In addition to the rhetoric and composition journals I subscribe to (College English, College Composition and Communication, Rhetoric Review, and Writing on the Edge), as well as The New Yorker, Newsweek, and The New York Times Book Review (Do I subscribe only to weeklies whose titles start with "New?"), I take various literary journals, altering my choices year to year. My current subscriptions include Southern Poetry Review (edited by my friend Bob Parham), Tar River Poetry, Atlanta Review (which I like for its international flavor), Crazyhorse, and Iron Horse Literary Review.
The current issue of Iron Horse contains a series of "readings," by various well-known poets, fiction writers, and essayists. Each reading consists of a bio, a story/essay/series of poems, and a brief Q and A with the writer. One question to Kelly Cherry is "Have these poems undergone revisions?" She responds, "I started work on the sonnets in 1999 (though there'd been a half-sonnet from 1994 or thereabouts that I'd hung on to) and have rewritten all of them many, many times."
In contrast, Bob Hicok claims of his three poems, "These three were not revised, beyond how they were revised during composition. I tend to revise a great deal as I write, which is why I bow down to the computer.... While I don't believe 'first word, best word,' I trust the intention of that philosophy and want to come as close as I can to capturing my thoughts and emotions in a given moment. There's something lost for me once I rise from a poem into the day, something particular to each poem that I find almost impossible to get back. However long it takes, I try to finish each one on the initial go-round."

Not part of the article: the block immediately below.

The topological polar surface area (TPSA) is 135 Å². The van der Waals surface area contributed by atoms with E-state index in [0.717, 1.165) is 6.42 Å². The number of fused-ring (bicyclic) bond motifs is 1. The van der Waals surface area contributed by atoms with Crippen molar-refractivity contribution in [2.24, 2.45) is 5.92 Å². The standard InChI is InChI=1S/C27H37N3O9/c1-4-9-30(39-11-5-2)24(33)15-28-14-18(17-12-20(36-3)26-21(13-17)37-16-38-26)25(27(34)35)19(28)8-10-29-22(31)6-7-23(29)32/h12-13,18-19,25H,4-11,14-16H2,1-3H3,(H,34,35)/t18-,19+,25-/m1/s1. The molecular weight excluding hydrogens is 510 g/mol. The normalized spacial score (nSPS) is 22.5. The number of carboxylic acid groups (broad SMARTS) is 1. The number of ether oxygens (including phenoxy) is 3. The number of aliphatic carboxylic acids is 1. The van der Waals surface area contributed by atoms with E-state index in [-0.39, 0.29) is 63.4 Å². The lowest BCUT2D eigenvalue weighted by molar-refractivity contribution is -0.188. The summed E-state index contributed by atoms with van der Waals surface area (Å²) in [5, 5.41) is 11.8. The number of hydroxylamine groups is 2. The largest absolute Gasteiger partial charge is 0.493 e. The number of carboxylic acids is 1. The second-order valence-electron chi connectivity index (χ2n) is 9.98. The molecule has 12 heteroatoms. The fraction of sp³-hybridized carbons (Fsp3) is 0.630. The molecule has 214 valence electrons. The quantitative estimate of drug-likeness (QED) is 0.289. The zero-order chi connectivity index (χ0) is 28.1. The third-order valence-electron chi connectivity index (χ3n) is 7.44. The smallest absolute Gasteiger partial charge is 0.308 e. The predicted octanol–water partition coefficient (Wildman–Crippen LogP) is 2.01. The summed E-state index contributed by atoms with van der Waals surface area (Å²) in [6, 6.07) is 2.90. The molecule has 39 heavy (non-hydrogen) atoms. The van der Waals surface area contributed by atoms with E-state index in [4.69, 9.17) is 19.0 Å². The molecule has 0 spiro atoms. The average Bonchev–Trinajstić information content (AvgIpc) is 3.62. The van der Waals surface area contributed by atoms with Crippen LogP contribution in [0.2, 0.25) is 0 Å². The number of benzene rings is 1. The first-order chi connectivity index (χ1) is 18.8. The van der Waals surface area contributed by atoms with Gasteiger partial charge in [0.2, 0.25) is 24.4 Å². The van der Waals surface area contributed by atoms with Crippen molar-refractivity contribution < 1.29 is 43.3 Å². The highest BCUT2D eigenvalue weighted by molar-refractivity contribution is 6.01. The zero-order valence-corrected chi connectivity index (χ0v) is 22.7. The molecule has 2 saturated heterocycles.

After her five poems, each motivated by a different line from a poem in Spanish, Leslie Ullman explains the origin of this series in her reading of a bilingual anthology of 20th-century American poetry edited by Stephen Tapscott. She chose this as a text for a poetry class. Then, she says, "My professionalism gave way to enchantment and then to irresponsibility as the energy in those poems entered me like a tonic and made me itch to write poems of my own rather than think about classes. I was particularly seduced by elements easiest to preserve in translation--swiftness of association, a delicious mixing of the senses, astonishing juxtapositions, and incantatory rhythms."
Reading this makes me want to return to my own free-form translations from poems by Eugenio Montale in Italian, a language I don't know. It also reminds me of the series of poems Melissa Morphew wrote in response to Pablo Neruda's questions in Libro de las preguntas (Book of Questions - 1974).